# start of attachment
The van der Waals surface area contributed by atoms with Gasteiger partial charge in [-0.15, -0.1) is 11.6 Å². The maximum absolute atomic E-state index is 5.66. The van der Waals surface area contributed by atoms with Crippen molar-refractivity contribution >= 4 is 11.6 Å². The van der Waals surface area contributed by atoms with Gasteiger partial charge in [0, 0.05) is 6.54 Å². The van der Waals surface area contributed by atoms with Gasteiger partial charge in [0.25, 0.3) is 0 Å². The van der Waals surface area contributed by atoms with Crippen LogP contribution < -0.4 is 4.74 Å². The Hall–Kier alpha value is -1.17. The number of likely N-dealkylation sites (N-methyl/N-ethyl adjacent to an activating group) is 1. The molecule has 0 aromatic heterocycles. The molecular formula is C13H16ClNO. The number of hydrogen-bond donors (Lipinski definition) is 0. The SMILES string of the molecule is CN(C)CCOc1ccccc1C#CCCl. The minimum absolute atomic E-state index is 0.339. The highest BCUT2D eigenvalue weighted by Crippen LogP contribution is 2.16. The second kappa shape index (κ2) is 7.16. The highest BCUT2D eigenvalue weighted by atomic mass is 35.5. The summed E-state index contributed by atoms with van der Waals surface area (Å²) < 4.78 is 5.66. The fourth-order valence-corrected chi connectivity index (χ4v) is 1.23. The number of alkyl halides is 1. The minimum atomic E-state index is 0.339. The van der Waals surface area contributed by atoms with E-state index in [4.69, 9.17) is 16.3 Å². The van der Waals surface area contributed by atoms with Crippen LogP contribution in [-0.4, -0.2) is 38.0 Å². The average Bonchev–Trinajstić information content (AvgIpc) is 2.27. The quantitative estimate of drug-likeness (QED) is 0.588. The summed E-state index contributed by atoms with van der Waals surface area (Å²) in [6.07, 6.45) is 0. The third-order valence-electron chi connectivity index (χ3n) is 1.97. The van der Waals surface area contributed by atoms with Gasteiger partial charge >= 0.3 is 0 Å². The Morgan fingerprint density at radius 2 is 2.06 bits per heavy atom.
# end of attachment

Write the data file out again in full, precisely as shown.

The van der Waals surface area contributed by atoms with Gasteiger partial charge in [-0.15, -0.1) is 11.6 Å². The maximum absolute atomic E-state index is 5.66. The van der Waals surface area contributed by atoms with Crippen molar-refractivity contribution >= 4 is 11.6 Å². The van der Waals surface area contributed by atoms with Gasteiger partial charge in [0, 0.05) is 6.54 Å². The van der Waals surface area contributed by atoms with Gasteiger partial charge in [0.25, 0.3) is 0 Å². The van der Waals surface area contributed by atoms with Crippen LogP contribution < -0.4 is 4.74 Å². The Hall–Kier alpha value is -1.17. The number of likely N-dealkylation sites (N-methyl/N-ethyl adjacent to an activating group) is 1. The molecule has 0 aromatic heterocycles. The molecular formula is C13H16ClNO. The number of hydrogen-bond donors (Lipinski definition) is 0. The SMILES string of the molecule is CN(C)CCOc1ccccc1C#CCCl. The minimum absolute atomic E-state index is 0.339. The highest BCUT2D eigenvalue weighted by Crippen LogP contribution is 2.16. The second kappa shape index (κ2) is 7.16. The highest BCUT2D eigenvalue weighted by atomic mass is 35.5. The summed E-state index contributed by atoms with van der Waals surface area (Å²) < 4.78 is 5.66. The fourth-order valence-corrected chi connectivity index (χ4v) is 1.23. The number of alkyl halides is 1. The minimum atomic E-state index is 0.339. The van der Waals surface area contributed by atoms with E-state index in [4.69, 9.17) is 16.3 Å². The van der Waals surface area contributed by atoms with Crippen LogP contribution in [-0.4, -0.2) is 38.0 Å². The average Bonchev–Trinajstić information content (AvgIpc) is 2.27. The quantitative estimate of drug-likeness (QED) is 0.588. The summed E-state index contributed by atoms with van der Waals surface area (Å²) in [6.07, 6.45) is 0. The third-order valence-electron chi connectivity index (χ3n) is 1.97. The van der Waals surface area contributed by atoms with Gasteiger partial charge >= 0.3 is 0 Å². The Morgan fingerprint density at radius 2 is 2.06 bits per heavy atom.